Kraft Heinz Co's (NASDAQ:KHC) fourth quarter of 2017 fell decidedly flat as the consumer-staples titan recorded a paltry 0.3% revenue increase and booked a 0.6% decline in organic revenue. Management was able to point to a couple of bright spots in its earnings results. Revenue in Europe, for example, jumped 9.3% over the prior-year quarter, and even though 8.4% of this performance originated from favorable foreign-currency translation, the segment still notched a percentage point of organic-revenue improvement.

Kraft Heinz's "rest of world" segment fared much better, reporting 5.2% revenue growth and organic revenue expansion of 7%. Management noted that in both segments, its "big bet innovations" have paid off lately. Examples include the successful expansion of Heinz mayonnaise across Europe, Australia, and Latin America and the launching of Planters Peanuts in China.

There's just a slight problem with this picture in that sales outside the U.S. and Canada make up only 21.5% of the company's total revenue base. During the fourth quarter, U.S. sales of $4.8 billion declined by 1% versus the comparable prior-year quarter, and Canadian sales slumped by 4.1%, to $591 million. The performance north of the border was aided by a robust Canadian dollar during the last three months -- organic revenue in Canada actually slumped by nearly 9%.

Child squeezing Heinz Ketchup bottle over food while smiling at father at dinner table.

Image source: Kraft Heinz Co.

North America's outcomes are disappointing given the investment the company has poured into the continent. During the company's earnings conference call on February 16th, CEO Bernado Hees pointed out that since the merger of the Kraft and Heinz organizations in 2015, the company has expanded the dollar volume of the Heinz brand by 17% in the U.S.

This is a credible achievement that Kraft Heinz should feel justified in touting. Yet the problem of running a large conglomerate with a stable of billion-dollar brands -- and a plethora of midsized ones -- is that a handful of product lines can often squash overall momentum in any given quarter. Take the U.S., for example, where management has called out an undersupply of Ore Ida potato products coupled with softer sales of Planters peanuts in retail-club channels as first-quarter 2018 headwinds that will pressure sales.

In Canada, the company is facing more onerous issues. Management attributed results in the fourth quarter to lower coffee shipments and the "discontinuation of select cheese products." At the same time, executives told investors that while retail inventory levels had been expected to decline in the fourth quarter, they came in below expectations -- and worse, the reduced levels appear to be permanent.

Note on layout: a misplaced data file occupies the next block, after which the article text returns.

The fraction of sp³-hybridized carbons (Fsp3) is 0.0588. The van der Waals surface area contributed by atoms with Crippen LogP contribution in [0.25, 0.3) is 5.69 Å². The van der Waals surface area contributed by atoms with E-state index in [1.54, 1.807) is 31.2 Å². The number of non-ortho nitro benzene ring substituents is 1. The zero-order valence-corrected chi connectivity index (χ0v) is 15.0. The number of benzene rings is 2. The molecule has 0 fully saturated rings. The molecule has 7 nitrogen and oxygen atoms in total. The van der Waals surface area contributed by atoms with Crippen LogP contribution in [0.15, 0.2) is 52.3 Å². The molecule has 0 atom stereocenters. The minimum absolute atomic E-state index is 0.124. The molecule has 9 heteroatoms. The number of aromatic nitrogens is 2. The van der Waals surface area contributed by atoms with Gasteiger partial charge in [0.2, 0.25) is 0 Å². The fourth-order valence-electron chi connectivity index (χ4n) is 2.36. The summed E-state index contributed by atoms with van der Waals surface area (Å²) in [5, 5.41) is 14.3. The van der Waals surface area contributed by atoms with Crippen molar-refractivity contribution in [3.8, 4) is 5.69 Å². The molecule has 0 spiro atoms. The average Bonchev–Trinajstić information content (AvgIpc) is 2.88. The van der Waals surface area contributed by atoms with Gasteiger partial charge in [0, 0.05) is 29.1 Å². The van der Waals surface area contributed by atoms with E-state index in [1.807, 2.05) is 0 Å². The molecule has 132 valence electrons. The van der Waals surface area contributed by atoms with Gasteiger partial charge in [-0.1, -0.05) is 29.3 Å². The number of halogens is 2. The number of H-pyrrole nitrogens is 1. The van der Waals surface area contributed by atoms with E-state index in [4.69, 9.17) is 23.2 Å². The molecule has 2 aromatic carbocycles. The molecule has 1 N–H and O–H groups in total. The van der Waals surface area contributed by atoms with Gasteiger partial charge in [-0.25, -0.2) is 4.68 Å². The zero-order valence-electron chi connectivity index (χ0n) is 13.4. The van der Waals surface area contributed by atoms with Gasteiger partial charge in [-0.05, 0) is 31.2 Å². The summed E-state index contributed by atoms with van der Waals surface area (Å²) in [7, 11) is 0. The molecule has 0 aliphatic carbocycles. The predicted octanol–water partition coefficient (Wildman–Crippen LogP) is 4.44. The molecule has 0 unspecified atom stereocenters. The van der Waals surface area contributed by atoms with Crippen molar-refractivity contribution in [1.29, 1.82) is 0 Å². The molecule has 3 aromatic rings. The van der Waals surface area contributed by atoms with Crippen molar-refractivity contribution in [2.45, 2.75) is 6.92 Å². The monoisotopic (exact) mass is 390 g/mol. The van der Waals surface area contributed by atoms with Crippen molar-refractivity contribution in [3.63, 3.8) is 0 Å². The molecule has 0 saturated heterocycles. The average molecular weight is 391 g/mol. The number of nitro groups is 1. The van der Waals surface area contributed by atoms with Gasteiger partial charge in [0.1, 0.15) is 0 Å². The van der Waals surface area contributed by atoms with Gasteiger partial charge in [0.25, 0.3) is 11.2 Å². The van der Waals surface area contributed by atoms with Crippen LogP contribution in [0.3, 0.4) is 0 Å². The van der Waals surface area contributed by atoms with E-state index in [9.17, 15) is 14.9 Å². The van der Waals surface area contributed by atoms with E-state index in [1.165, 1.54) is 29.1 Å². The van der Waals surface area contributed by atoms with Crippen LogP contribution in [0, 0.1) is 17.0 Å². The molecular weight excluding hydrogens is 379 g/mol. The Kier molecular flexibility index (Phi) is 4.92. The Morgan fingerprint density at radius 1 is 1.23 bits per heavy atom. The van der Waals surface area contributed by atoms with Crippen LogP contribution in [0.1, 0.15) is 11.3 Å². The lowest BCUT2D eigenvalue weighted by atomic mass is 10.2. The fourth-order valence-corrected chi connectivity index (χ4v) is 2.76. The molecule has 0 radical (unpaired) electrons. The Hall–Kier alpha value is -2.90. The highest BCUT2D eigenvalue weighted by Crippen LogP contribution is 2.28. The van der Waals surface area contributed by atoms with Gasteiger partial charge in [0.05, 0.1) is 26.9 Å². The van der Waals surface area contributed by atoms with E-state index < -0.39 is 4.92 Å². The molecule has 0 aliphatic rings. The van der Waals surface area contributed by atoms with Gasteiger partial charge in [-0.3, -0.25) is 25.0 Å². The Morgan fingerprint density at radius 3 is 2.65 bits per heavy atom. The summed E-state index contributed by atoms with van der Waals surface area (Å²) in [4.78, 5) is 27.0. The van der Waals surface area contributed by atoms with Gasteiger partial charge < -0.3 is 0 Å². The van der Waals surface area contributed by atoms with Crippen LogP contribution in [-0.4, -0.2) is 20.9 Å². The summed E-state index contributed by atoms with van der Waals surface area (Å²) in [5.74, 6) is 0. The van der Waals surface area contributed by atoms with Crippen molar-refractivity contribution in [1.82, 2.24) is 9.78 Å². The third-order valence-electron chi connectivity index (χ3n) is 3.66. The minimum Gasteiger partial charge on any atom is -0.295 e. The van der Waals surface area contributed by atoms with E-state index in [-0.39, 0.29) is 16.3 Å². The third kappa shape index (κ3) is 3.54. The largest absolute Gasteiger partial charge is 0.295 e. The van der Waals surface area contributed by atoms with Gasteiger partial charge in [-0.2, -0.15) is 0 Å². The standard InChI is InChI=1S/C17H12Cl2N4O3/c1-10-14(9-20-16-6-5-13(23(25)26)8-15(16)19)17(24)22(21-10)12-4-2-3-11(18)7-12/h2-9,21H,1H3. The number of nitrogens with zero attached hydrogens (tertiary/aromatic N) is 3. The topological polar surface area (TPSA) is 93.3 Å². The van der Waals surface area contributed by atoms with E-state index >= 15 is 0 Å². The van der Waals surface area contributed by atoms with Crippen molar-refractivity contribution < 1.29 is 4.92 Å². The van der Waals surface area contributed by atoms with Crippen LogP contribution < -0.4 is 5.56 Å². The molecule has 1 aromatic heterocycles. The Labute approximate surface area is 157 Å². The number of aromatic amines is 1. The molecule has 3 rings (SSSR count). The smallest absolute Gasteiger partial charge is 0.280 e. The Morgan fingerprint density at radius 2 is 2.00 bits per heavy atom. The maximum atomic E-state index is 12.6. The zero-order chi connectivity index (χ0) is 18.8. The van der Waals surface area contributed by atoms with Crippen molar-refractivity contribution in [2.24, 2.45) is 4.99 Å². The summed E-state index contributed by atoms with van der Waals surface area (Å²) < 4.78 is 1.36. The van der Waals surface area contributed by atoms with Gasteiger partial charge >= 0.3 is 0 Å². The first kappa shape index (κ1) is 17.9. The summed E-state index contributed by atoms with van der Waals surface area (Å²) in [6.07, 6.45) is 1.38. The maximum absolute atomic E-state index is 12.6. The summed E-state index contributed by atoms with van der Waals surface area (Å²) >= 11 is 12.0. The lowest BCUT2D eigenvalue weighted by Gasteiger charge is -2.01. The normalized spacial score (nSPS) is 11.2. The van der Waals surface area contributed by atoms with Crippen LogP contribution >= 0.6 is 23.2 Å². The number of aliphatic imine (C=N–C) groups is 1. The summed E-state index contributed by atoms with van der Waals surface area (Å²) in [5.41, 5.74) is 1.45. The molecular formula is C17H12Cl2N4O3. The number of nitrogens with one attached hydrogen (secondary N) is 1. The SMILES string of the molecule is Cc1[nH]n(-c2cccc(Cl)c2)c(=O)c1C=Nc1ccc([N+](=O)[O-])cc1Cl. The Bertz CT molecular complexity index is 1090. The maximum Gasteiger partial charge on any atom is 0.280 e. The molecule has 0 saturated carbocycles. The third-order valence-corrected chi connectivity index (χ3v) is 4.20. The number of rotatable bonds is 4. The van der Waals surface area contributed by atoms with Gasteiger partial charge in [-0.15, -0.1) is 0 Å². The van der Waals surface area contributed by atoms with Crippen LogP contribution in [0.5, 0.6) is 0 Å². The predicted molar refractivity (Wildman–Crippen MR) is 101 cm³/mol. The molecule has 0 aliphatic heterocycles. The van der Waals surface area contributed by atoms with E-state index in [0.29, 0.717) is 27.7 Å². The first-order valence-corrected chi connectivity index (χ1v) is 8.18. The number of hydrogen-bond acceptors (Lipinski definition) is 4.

This "permanent" dip means that grocers and food-club organizations are limiting some of Kraft Heinz's shelf space in Canada, most likely in favor of smaller, cleaner-label brands. As I've recently written, other consumer packaged-goods (CPG) companies, such as Campbell Soup Company, are also suddenly finding their retail spaces crimped as consumer tastes change.

This may actually be a healthy headwind for Kraft Heinz's management to grapple with. The CPG industry is undergoing a sea change as nimble brands with low barriers to entry, fueled by social-media clout, are springing up to challenge some of the biggest names in the business. As I've previously argued, it might be fruitful for acquisition-minded Kraft Heinz to avoid undertaking a larger merger transaction this year. Instead, decisively proving to shareholders that the company can optimize balance within its North America packaged foods, which run the gamut from snacks to condiments, possibly could raise the its sinking earnings multiple:

KHC Chart

KHC data by YCharts.

Over the last 12 months, Kraft Heinz's forward price-to-earnings (P/E) ratio has fallen below its peer group, the consumer-staples sector of the S&P 500 Index, which presently trades at a forward P/E ratio of 18, according to Yardeni Research. Global opportunities may abound for Kraft Heinz, but the best way to stabilize and lift share price may be to tackle the hard work of product reformulation in North America.

Revamping ingredients to present cleaner labels to health-conscious millennials and winning back shelf space are key strategies to jump-start growth here at home. And home, after all, is where four-fifths of total company revenue presently resides.

This article represents the opinion of the writer, who may disagree with the “official” recommendation position of a Motley Fool premium advisory service. We’re motley! Questioning an investing thesis -- even one of our own -- helps us all think critically about investing and make decisions that help us become smarter, happier, and richer.